The Artificial Hand. There are many different types of artificial hands. Many artificial upper limbs are so constructed that they can be fitted with a selection of different hands, depending on the type of work to be done. Researchers generally agree that the various types of hooks offer the greatest functional efficiency. These reproduce the most powerful function of natural hands—the pressure between thumb and forefinger. There are also artificial hands that combine a certain amount of utility with cosmetic value, often by means of a cosmetic glove covering a mechanical hand; others are designed simply for appearance, though they may offer some support as well.

Most hooks and hands are mechanically connected to the opposite shoulder and operated by a shrugging motion. However, a procedure known as kineplasty uses the person's own arm and chest muscles to work the device. In this method, selected muscles are tunneled under by surgery and lined by skin. Pegs adapted to the tunnels can then be made to move an artificial hand mechanism. Kineplasty is used when skill rather than strength is desired.
Protecting the Residual Limb (Stump). In a person with an artificial limb, there is always a danger of irritation or infection. A sock is worn to cover the residual limb, and this should be washed daily; the residual limb itself should also be washed regularly and carefully, particularly between skin folds. When the artificial limb is not being used, the residual limb should be exposed to the air if possible.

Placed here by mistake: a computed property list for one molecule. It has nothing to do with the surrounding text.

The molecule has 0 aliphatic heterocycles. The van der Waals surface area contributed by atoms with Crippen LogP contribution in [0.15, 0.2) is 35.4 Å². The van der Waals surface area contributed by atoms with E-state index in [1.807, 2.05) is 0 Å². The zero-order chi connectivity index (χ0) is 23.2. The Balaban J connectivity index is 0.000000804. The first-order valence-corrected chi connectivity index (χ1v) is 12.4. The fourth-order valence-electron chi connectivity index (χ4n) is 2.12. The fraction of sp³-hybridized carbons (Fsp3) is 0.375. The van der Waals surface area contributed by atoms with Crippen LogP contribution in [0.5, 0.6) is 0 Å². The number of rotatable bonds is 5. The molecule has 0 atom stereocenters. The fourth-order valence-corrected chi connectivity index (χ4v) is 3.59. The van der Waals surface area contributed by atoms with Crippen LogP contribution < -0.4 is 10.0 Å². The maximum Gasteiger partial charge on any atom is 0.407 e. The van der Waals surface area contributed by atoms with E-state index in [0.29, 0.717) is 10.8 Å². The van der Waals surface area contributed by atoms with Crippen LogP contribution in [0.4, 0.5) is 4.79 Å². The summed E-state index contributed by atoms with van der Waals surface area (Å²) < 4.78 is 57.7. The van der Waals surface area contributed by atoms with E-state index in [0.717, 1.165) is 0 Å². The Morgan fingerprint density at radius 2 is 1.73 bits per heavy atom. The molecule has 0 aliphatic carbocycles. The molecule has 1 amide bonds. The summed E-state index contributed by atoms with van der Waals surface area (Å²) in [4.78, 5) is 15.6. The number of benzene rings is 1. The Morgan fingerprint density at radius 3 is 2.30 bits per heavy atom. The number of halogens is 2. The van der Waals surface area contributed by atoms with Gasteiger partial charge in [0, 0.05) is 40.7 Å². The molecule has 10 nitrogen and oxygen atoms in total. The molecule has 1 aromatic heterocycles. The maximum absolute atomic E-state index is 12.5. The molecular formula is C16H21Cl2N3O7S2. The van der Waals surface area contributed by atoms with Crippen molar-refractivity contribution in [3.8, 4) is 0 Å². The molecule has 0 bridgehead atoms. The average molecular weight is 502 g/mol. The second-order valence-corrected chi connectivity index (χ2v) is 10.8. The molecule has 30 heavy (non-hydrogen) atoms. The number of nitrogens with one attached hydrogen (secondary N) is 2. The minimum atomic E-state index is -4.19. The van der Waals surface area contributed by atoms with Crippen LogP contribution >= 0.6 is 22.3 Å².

Types of lower limb prostheses. A, Below-knee endoskeletal prosthesis. The strength is derived from the inner endoskeleton. B, Below-knee exoskeletal prosthesis. The strength is derived from the outer exoskeleton. C, Above-knee endoskeletal prosthesis. D, Above-knee exoskeletal prosthesis. Exoskeletal (E) and endoskeletal (F) hip disarticulation prostheses. From Myers, 1995.
Angelchik prosthesis a C-shaped silicone device used in the management of reflux esophagitis; it can also be placed around the distal esophagus during a laparotomy. (
Placement of the Angelchik antireflux prosthesis. From Ignatavicius and Workman, 2002.
)
Austin Moore prosthesis a metallic implant used in hip arthroplasty.
Charnley prosthesis an implant for hip arthroplasty consisting of an acetabular cup and a relatively small femoral head component that form a low-friction joint.
penile prosthesis see penile prosthesis.
Miller-Keane Encyclopedia and Dictionary of Medicine, Nursing, and Allied Health, Seventh Edition. © 2003 by Saunders, an imprint of Elsevier, Inc. All rights reserved.

pros·the·sis

, pl.

pros·the·ses

(pros'thē-sis, -sēz; pros-thē'sis),
Fabricated substitute used to assist a damaged or replace a missing body part; or to augment or stabilize a hypoplastic structure.
[G. an addition]
Farlex Partner Medical Dictionary © Farlex 2012

prosthesis

(prŏs-thē′sĭs)